Harriet Davy Forten Purvis

Biographical Database of Black Woman Suffragists

Biographical Sketch of Harriet Forten Purvis, 1810-1875

By Spencer Wiegand, Undergraduate student, Hampton University



Harriet Forten was born on February 1, 1810, in Philadelphia, Pennsylvania, a major center of free Black life in the early nineteenth century. Forten was the second of eight children born to James and Charlotte Forten and grew up in affluence buoyed by James Forten's successful sail-making business. Forten received her education from private tutors that specialized in foreign language and music. However, James and Charlotte Forten did not allow their children to be ignorant of the harsh realities of Black life, and taught their children about abolition at a very young age.

On September 13, 1831, Harriet Forten married Robert Purvis, the son of a wealthy English immigrant and a free woman of color. According to the racial politics of the day, Robert Purvis was most certainly Black, but audiences often read his light complexion as white; this led to assumptions and intolerance of miscegenation that turned violent. At one women's anti-slavery convention in Philadelphia, people protested and formed a mob that burned down the convention site. Although these actions did not deter the couple's anti-slavery mission, they did hurt Harriet Forten Purvis deeply.

The Purvises worked together to help spread the word as they traveled around the country to speak against slavery. Their affluence allowed them to travel, and, ultimately, return to the respite of their estate, Saint's Rest.

Harriet Forten Purvis did a lot on her own when it came to fighting for women's rights. She was a long-time member of the Philadelphia Female Anti-Slavery Society and a prominent public speaker. She also had a love for literature that propelled her to create the Gilbert Lyceum, dedicated to discussing literature and cultural issues. Her home also was used in the Underground Railroad to hide runaway slaves. Some of the slaves she sheltered were Madison Washington, Joseph Cinque, and Daniel Webster. Purvis also became involved in a movement that boycotted produce grown by slaves; it was known as the Free Produce Society.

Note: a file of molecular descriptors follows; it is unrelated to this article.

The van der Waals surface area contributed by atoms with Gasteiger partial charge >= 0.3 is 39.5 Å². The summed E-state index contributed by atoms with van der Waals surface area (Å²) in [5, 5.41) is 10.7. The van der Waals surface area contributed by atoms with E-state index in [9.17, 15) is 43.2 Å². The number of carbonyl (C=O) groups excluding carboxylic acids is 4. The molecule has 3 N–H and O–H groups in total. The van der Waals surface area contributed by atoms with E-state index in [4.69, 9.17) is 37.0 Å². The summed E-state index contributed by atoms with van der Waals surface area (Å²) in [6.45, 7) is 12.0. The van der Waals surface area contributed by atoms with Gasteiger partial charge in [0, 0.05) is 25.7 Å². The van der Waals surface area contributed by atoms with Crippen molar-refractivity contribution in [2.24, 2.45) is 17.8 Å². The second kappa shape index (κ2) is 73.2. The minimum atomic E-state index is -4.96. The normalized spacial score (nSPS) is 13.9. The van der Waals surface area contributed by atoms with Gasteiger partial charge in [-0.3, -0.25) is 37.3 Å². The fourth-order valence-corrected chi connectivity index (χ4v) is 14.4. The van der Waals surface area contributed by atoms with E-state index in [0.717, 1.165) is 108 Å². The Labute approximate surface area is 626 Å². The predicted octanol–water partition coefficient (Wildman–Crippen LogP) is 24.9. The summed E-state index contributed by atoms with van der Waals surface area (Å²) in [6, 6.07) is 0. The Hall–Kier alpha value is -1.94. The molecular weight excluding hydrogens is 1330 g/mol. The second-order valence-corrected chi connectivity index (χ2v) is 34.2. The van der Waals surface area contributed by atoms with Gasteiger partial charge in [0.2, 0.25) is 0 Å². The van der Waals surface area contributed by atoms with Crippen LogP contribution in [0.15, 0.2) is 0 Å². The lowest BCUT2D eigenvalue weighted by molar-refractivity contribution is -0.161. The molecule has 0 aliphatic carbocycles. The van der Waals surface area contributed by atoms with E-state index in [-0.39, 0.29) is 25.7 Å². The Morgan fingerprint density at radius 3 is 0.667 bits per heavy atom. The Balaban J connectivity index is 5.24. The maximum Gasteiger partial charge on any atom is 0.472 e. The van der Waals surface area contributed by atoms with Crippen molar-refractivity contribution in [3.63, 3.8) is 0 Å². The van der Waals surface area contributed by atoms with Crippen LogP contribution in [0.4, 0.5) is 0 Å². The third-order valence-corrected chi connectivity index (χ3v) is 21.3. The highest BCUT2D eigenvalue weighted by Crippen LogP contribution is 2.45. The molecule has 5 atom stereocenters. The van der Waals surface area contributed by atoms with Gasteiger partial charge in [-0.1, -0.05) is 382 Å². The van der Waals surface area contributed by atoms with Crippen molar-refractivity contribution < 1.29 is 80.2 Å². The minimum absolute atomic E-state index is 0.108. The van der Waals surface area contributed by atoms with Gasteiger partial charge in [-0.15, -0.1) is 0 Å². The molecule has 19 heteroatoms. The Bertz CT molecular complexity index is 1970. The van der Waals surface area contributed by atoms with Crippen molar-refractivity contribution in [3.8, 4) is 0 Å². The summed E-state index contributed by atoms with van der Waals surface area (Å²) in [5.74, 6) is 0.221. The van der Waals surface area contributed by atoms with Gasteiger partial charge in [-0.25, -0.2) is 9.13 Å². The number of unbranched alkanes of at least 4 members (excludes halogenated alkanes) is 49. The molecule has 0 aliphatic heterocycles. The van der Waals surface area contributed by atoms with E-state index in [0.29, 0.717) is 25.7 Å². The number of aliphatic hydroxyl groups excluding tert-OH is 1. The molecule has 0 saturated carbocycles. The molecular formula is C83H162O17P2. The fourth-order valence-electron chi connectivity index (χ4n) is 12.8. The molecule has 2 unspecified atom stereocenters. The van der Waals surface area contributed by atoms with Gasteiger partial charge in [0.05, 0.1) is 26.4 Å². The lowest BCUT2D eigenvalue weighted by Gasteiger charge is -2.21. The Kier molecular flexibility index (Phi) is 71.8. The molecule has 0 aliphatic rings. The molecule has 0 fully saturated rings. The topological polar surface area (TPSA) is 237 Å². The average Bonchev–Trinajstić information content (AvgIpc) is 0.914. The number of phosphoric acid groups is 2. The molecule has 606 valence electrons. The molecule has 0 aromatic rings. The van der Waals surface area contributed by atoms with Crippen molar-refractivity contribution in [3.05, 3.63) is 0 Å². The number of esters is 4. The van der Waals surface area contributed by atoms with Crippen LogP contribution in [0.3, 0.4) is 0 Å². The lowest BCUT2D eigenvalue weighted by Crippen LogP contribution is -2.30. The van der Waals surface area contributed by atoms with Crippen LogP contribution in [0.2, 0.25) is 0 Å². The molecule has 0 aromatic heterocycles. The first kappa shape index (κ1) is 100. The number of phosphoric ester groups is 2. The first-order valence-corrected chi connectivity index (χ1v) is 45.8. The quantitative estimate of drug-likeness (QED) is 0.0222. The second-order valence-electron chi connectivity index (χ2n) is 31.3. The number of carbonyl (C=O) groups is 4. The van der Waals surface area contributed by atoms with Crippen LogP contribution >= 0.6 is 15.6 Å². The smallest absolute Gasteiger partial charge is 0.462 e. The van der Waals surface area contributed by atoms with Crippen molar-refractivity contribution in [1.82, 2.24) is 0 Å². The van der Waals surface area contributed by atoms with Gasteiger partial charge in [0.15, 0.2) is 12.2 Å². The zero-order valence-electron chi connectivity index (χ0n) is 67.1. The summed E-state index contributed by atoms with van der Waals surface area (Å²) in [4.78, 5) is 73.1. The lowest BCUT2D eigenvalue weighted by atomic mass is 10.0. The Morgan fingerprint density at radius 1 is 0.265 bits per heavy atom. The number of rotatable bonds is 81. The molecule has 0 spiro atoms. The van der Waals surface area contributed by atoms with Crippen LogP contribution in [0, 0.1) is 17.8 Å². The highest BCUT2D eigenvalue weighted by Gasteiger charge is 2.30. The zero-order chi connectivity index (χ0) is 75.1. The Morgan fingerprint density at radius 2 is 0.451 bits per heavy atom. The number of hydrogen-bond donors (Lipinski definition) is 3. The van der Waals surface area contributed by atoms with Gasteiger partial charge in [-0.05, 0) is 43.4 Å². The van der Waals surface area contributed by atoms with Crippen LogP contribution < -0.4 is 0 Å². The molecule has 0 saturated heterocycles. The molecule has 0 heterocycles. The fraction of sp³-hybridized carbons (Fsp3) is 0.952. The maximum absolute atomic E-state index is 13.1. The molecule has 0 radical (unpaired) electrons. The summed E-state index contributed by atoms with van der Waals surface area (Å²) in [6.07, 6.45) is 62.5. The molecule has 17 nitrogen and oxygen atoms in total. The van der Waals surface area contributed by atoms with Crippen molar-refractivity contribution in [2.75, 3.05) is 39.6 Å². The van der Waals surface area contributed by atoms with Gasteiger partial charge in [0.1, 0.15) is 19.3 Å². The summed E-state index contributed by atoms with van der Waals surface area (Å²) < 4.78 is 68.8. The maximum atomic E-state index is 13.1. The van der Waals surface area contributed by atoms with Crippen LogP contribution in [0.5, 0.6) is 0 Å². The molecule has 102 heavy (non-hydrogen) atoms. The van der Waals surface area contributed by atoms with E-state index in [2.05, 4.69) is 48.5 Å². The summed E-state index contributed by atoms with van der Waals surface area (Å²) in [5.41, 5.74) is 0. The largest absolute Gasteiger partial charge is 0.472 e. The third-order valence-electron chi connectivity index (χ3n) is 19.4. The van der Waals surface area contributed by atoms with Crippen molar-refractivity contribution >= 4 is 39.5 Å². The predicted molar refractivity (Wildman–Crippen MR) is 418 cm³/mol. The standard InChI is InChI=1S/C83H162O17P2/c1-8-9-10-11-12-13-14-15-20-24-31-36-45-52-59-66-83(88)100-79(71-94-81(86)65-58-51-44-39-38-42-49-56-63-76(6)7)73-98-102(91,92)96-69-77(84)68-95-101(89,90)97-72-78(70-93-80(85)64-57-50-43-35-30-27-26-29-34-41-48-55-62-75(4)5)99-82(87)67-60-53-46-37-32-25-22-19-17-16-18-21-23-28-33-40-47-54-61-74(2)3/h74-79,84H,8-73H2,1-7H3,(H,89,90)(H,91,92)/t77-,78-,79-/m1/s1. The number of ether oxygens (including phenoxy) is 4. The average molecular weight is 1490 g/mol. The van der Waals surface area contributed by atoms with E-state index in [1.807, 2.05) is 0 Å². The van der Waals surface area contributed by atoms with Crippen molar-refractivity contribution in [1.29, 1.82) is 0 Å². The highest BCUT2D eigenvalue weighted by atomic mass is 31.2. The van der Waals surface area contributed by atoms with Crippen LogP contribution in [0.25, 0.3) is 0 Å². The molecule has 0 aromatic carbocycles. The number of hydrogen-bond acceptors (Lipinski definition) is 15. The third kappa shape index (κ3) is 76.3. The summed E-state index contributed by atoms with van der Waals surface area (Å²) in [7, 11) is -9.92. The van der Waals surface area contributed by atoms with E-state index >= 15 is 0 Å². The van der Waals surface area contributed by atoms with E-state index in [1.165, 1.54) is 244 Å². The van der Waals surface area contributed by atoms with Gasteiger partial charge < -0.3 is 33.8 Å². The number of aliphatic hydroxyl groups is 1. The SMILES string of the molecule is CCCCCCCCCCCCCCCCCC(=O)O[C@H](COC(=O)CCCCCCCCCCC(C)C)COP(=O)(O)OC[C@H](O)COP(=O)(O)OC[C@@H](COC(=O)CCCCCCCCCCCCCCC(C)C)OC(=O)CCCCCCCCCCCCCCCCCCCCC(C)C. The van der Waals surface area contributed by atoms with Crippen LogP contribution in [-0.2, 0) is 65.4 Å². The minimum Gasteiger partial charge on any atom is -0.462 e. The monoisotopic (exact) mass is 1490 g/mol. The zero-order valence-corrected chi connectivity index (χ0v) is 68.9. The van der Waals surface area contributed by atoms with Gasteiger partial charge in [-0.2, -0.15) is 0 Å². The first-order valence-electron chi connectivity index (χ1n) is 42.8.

Harriet Forten Purvis was also a strong supporter of woman suffrage, having helped to organize the Fifth National Woman's Rights Convention in 1854. After the Civil War she joined the interracial Philadelphia Suffrage Association, the American Equal Rights Association, and the National Woman Suffrage Association.

Harriet Forten Purvis had eight children of her own and took in her niece, Charlotte Forten, after the death of Charlotte's mother. Tragically, Harriet Forten Purvis lost three children to tuberculosis, the very disease that took her life on June 11, 1875. Robert Purvis survived his wife

by more than 20 years. Both Harriet and Robert Purvis were buried at the Fair Hill Burial Ground, a historic Quaker burial site in Philadelphia.

Sources: Maggie MacLean, "History of American Women: Harriet Forten Purvis," accessed online at http://www.womenhistoryblog.com; Julie Winch, "Harriet Davy Forten Purvis," in The Elite of Our People: Joseph Willson's Sketches of Black Upper-Class Life in Antebellum Philadelphia (University Park: Penn State University Press, 2000); Janice Sumler-Lewis, "The Forten-Purvis Women of Philadelphia and the American Anti-Slavery Crusade," Journal of Negro History 66:4 (Winter 1981-1982) 281-88; Margaret Orthodox, "Harriet Davy Forten Purvis," accessed online in http://findagrave.com.

For additional biographical sketches, see Wikipedia at https://en.wikipedia.org/wiki/Harriet_Forten_Purvis and also the sketch on the Turning Point Suffragist Memorial website at https://suffragistmemorial.org/harriet-forten-purvis-1810-1875/

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